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Z Kardiol. 2001 Sep;90(9):607-12.

[The alpha 2-adrenergic receptors: molecular structure and in vivo function].

[Article in German]

Author information

  • 1Institut für Pharmakologie und Toxikologie Universität Würzburg Versbacher Strasse 9 97078 Würzburg, Germany. hein@toxi.uni-wuerzburg.de

Abstract

The adrenergic system plays an essential role in the regulation of cardiovascular homeostasis. The endogenous catecholamines adrenaline and noradrenaline mediate their biological actions via activation of nine different adrenergic receptor subtypes, three alpha 1-receptors (alpha 1A, alpha 1B, alpha 1D), three alpha 2-receptors (alpha 2A, alpha 2B, alpha 2C) and three beta-receptors (beta 1, beta 2, beta 3). Only a few subtype-selective ligands exist which can be used to determine the physiological and pathophysiological significance of these individual receptor subtypes. Recent progress in mouse molecular genetics has led to the generation of transgenic models carrying deletions in individual adrenergic receptor genes ("knockout mice"). These mouse models were used to determine the specific functions of the three alpha 2-receptor subtypes. alpha 2A-receptors mediate the central antihypertensive action of the alpha 2-agonists, clonidine and moxonidine. Stimulation of vascular alpha 2B-receptors causes a transient vasoconstriction. The release of noradrenaline from sympathetic nerves is controlled by presynaptic alpha 2A- and alpha 2C-receptors. Both presynaptic alpha 2-receptors are essential, as deletion of alpha 2A- and alpha 2C-receptors leads to cardiac hypertrophy and failure due to chronically enhanced catecholamine release. These studies demonstrate the power of mouse molecular genetics to determine the physiological significance of adrenergic receptor subtype diversity and point out novel strategies for subtype-selective drug development.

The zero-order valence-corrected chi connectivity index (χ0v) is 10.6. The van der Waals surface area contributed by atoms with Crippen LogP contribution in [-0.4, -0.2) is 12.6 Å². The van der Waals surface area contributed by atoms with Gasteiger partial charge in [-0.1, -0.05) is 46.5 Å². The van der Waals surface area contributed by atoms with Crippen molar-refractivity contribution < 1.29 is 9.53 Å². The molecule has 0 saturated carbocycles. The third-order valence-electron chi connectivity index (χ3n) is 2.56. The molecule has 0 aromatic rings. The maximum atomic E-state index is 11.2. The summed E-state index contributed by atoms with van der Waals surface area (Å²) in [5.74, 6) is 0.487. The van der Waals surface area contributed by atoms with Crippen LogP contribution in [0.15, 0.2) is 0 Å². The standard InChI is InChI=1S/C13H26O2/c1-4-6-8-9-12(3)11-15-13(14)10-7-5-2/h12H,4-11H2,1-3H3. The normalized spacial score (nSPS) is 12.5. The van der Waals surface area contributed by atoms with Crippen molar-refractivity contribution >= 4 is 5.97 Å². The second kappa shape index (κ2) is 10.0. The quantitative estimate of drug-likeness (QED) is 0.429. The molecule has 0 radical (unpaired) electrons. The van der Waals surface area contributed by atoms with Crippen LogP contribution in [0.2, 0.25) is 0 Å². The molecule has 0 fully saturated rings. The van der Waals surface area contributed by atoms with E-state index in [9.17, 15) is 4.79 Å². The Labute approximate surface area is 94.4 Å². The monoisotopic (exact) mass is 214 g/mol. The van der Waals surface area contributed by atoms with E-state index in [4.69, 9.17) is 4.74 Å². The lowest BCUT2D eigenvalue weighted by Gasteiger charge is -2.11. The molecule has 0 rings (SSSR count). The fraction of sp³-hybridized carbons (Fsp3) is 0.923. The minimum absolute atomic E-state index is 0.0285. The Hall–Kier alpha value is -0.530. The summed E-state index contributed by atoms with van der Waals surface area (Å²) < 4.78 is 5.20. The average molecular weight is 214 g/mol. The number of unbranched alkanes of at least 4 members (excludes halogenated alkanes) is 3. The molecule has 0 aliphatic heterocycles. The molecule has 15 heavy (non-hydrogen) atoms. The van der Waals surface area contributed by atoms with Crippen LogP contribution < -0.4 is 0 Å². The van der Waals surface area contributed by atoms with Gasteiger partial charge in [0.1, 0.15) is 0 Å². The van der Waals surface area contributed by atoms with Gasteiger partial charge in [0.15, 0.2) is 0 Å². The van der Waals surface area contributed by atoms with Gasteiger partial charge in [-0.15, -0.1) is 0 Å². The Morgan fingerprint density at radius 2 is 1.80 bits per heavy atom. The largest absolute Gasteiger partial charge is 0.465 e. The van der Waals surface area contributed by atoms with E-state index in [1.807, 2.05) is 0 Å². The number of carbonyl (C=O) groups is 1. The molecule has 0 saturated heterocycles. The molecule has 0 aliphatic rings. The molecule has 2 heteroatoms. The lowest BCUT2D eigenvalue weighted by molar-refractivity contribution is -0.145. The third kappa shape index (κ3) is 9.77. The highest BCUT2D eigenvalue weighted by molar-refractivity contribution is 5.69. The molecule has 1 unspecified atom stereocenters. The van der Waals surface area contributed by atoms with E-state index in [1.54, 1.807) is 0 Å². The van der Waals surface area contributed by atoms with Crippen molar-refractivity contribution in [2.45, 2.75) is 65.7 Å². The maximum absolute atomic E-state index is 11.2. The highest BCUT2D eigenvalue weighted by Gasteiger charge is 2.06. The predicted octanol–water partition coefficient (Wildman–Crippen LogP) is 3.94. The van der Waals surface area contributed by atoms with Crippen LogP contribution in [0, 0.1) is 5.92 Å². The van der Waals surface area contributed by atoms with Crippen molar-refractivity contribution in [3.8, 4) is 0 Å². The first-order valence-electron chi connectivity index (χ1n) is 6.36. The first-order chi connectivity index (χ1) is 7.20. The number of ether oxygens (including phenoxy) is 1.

PMID:
11677796
[PubMed - indexed for MEDLINE]
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